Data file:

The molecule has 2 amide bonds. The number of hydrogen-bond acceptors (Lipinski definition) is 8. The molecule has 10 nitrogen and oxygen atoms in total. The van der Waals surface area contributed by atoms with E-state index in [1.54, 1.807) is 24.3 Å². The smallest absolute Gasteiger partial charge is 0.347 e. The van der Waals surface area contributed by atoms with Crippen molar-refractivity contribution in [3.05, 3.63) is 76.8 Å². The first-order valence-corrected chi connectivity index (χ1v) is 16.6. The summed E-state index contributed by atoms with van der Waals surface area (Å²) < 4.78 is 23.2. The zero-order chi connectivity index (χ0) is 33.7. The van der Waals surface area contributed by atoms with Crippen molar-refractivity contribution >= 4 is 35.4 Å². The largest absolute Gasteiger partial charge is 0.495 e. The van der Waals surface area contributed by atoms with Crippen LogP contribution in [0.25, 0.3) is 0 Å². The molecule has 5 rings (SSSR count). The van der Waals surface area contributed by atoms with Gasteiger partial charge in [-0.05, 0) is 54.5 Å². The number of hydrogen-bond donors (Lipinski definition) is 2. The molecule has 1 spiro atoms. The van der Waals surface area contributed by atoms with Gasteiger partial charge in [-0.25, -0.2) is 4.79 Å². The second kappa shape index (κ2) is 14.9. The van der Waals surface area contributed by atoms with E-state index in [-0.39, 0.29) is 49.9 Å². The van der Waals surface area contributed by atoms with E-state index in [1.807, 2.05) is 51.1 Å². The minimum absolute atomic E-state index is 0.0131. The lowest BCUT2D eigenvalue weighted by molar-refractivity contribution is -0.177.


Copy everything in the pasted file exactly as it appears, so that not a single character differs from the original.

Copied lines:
The molecule has 2 amide bonds. The number of hydrogen-bond acceptors (Lipinski definition) is 8. The molecule has 10 nitrogen and oxygen atoms in total. The van der Waals surface area contributed by atoms with E-state index in [1.54, 1.807) is 24.3 Å². The smallest absolute Gasteiger partial charge is 0.347 e. The van der Waals surface area contributed by atoms with Crippen molar-refractivity contribution in [3.05, 3.63) is 76.8 Å². The first-order valence-corrected chi connectivity index (χ1v) is 16.6. The summed E-state index contributed by atoms with van der Waals surface area (Å²) < 4.78 is 23.2. The zero-order chi connectivity index (χ0) is 33.7. The van der Waals surface area contributed by atoms with Crippen molar-refractivity contribution >= 4 is 35.4 Å². The largest absolute Gasteiger partial charge is 0.495 e. The van der Waals surface area contributed by atoms with Crippen LogP contribution in [0.25, 0.3) is 0 Å². The molecule has 5 rings (SSSR count). The van der Waals surface area contributed by atoms with Gasteiger partial charge in [-0.05, 0) is 54.5 Å². The number of hydrogen-bond donors (Lipinski definition) is 2. The molecule has 1 spiro atoms. The van der Waals surface area contributed by atoms with Gasteiger partial charge in [-0.25, -0.2) is 4.79 Å². The second kappa shape index (κ2) is 14.9. The van der Waals surface area contributed by atoms with E-state index in [-0.39, 0.29) is 49.9 Å². The van der Waals surface area contributed by atoms with E-state index in [1.807, 2.05) is 51.1 Å². The minimum absolute atomic E-state index is 0.0131. The lowest BCUT2D eigenvalue weighted by molar-refractivity contribution is -0.177.